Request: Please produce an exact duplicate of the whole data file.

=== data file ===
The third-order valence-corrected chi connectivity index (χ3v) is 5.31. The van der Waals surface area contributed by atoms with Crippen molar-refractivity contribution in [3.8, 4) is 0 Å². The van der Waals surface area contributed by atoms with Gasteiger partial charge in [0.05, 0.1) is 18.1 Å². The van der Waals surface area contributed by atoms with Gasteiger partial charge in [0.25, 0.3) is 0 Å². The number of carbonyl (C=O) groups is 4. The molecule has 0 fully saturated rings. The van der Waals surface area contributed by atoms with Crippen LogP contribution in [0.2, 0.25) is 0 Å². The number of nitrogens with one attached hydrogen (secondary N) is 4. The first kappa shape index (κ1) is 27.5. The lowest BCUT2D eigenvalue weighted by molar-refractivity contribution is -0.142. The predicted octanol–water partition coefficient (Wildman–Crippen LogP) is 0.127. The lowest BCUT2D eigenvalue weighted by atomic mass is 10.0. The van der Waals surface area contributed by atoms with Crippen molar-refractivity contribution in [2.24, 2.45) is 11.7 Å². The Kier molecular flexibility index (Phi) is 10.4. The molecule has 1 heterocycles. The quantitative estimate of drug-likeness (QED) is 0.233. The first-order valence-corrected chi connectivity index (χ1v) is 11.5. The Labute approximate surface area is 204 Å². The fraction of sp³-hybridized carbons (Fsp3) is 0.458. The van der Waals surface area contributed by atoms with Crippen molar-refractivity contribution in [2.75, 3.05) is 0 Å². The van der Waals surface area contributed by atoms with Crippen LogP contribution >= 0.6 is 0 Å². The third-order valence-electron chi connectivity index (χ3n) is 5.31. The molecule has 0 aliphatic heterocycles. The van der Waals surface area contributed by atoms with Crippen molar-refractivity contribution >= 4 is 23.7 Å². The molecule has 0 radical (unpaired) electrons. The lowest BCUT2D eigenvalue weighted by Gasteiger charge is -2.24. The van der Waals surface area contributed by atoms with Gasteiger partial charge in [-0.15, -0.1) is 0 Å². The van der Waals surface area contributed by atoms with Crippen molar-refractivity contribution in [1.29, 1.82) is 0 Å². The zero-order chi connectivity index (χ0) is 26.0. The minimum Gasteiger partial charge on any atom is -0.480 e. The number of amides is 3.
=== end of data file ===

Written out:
The third-order valence-corrected chi connectivity index (χ3v) is 5.31. The van der Waals surface area contributed by atoms with Crippen molar-refractivity contribution in [3.8, 4) is 0 Å². The van der Waals surface area contributed by atoms with Gasteiger partial charge in [0.05, 0.1) is 18.1 Å². The van der Waals surface area contributed by atoms with Gasteiger partial charge in [0.25, 0.3) is 0 Å². The number of carbonyl (C=O) groups is 4. The molecule has 0 fully saturated rings. The van der Waals surface area contributed by atoms with Crippen LogP contribution in [0.2, 0.25) is 0 Å². The number of nitrogens with one attached hydrogen (secondary N) is 4. The first kappa shape index (κ1) is 27.5. The lowest BCUT2D eigenvalue weighted by molar-refractivity contribution is -0.142. The predicted octanol–water partition coefficient (Wildman–Crippen LogP) is 0.127. The lowest BCUT2D eigenvalue weighted by atomic mass is 10.0. The van der Waals surface area contributed by atoms with Crippen molar-refractivity contribution in [2.24, 2.45) is 11.7 Å². The Kier molecular flexibility index (Phi) is 10.4. The molecule has 1 heterocycles. The quantitative estimate of drug-likeness (QED) is 0.233. The first-order valence-corrected chi connectivity index (χ1v) is 11.5. The Labute approximate surface area is 204 Å². The fraction of sp³-hybridized carbons (Fsp3) is 0.458. The van der Waals surface area contributed by atoms with Crippen molar-refractivity contribution in [2.75, 3.05) is 0 Å². The van der Waals surface area contributed by atoms with Crippen LogP contribution >= 0.6 is 0 Å². The third-order valence-electron chi connectivity index (χ3n) is 5.31. The molecule has 0 aliphatic heterocycles. The van der Waals surface area contributed by atoms with Crippen molar-refractivity contribution >= 4 is 23.7 Å². The molecule has 0 radical (unpaired) electrons. The lowest BCUT2D eigenvalue weighted by Gasteiger charge is -2.24. The van der Waals surface area contributed by atoms with Gasteiger partial charge in [-0.15, -0.1) is 0 Å². The van der Waals surface area contributed by atoms with Crippen molar-refractivity contribution in [1.29, 1.82) is 0 Å². The zero-order chi connectivity index (χ0) is 26.0. The minimum Gasteiger partial charge on any atom is -0.480 e. The number of amides is 3.